Dying With Christ

“9 (Now that he ascended, what is it but that he also descended first into the lower parts of the earth? 10 He that descended is the same also that ascended up far above all heavens, that he might fill all things.)” Eph. 4:9-10

The key phrase in this particular scripture is “he also descended first”.

I remember a brother who used to say, “You cannot deal with No.2 before dealing with No. 1. First is first.” The brother’s words stuck to my mind, they were so graphic.

Now here the Bible says that before He ascended to Heaven, Jesus first descended into the lower parts of the earth. That ought to grab our attention.

In other words, before we deal with Jesus’s ascent, we will need to consider His descent first.

Actually, it is so humbling that the Lord of all the earth would need to descend! But He did.

Many believers, when they read this scripture, idolize the notion that Christ crashed physically into hell, Rambo-like, and grabbed the keys from the devil as the latter stood quaking with fear at the sight of Jesus’ rippling muscles.

But no, it did not work like that. In fact, Jesus did not have Rambo’s muscles for the precise reason that they were not needed in this particular warfare. Actually, it was in weakness that Jesus won the victory. Ephesians 4:9-10 provides us with the details of exactly how things worked out on that day. The Bible says that Jesus descended into the lower parts of the earth. ‘Descending’ here does not talk of something physical that Jesus did, like crashing bodily into hell, or going down into the depths of the earth the way one goes down a mine shaft. On the contrary, ‘descending’ here talks of losing. It was after He lost something in the flesh that Jesus gained the ascendancy over the devil in the spirit. Notice the Bible says, “He that descended is the same also that ascended up far above all heavens”. Christ was willing to lose, and it was in losing that He ‘crashed’, if you will, into hell and took all power from the devil.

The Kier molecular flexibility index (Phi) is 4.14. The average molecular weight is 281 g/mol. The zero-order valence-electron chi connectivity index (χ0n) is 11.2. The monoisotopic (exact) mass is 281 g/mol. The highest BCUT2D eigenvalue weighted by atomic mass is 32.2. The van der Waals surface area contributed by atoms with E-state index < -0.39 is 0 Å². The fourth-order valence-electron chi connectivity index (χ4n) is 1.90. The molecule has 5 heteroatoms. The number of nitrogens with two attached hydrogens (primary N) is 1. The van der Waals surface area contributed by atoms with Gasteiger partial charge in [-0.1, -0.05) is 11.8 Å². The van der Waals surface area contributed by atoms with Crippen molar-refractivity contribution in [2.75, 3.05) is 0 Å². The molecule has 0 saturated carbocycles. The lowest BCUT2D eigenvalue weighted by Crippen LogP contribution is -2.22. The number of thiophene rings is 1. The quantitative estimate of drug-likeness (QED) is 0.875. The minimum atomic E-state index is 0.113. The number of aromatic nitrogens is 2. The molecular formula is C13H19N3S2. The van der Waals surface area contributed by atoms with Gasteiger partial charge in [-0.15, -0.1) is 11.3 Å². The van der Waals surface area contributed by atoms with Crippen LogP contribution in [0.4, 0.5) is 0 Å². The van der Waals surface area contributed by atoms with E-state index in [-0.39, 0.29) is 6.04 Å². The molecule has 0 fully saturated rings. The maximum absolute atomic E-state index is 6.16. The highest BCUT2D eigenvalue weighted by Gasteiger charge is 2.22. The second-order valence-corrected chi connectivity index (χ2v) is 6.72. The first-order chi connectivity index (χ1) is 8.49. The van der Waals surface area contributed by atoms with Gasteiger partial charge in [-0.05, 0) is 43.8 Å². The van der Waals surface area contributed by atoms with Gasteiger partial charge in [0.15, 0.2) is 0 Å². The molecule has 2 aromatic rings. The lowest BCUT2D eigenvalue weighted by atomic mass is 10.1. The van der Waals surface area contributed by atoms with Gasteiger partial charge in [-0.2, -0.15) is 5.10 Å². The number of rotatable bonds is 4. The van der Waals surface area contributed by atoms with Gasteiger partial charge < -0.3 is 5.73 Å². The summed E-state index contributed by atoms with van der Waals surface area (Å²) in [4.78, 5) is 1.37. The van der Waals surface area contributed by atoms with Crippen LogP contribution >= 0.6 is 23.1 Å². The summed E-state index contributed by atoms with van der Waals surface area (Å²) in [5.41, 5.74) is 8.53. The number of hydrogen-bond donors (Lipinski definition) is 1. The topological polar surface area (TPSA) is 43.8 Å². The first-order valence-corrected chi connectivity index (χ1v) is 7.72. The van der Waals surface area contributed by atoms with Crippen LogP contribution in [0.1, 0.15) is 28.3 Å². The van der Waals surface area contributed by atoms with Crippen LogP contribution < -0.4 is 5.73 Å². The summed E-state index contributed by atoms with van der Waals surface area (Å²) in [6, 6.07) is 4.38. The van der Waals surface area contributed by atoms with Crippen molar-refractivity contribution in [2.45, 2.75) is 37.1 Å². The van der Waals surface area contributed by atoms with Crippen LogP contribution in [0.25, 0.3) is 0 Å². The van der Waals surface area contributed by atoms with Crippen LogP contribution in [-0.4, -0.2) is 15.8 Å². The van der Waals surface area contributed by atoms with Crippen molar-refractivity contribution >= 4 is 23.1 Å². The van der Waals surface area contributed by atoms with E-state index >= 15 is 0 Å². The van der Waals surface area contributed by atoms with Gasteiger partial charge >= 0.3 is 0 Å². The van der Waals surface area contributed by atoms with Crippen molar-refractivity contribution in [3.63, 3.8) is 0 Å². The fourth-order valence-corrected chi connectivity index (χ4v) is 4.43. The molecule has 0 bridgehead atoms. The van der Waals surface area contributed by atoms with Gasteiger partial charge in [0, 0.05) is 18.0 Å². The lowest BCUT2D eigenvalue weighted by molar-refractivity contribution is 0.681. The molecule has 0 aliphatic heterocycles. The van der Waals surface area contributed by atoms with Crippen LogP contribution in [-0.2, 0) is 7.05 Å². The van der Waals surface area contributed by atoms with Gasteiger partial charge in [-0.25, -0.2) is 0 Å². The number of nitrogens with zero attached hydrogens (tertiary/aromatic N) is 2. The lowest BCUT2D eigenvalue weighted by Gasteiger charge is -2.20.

Philippians 2:7-8 says, “7 But made himself of no reputation, and took upon him the form of a servant, and was made in the likeness of men: 8 And being found in fashion as a man, he humbled himself, and became obedient unto death, even the death of the cross.”

In other words, Jesus sank and sank. He kept on sinking until He became nothing.

Too many of us need to lose. In particular, we need to lose our pride. Our pride is that old self, the flesh. It is that thing in us that does not like being touched, or talked back to, or criticised or belittled in any way. That is the old man, and it is he whom we need to lose.

The new man that is made after the image of Christ allows himself to be insulted, to lose what is rightfully theirs. This new man will even gladly surrender their life for the sake of Christ.

The Apostle Paul says, Mortify therefore your members which are upon the earth…” (Col. 3:5). It is through the cross alone that we can crucify these lusts of the flesh.

There are many interpretations about what victory in Christ means… or what obedience to God means. But true victory and true obedience simply have to do with losing with Christ – losing the flesh and its lusts – that we might gain with Him.

[Below: Jesus had to go down first before He would go up!]


2 thoughts on “Dying With Christ

  1. I just today read in Watchman Nee “The Life that Wins” that victory is what Jesus does for us/through us so that we may triumph! And then we can boast about what Christ has done! Wonderful imagery. And since you wrote about it today, this must be important at this moment.

    • I trust it is… Obviously, God doesn’t stand before you with a megaphone and shout, “Write this!” On the contrary, we share what we feel in our hearts at that particular moment, trusting fully that God it is from God because our lives are surrendered to Him.

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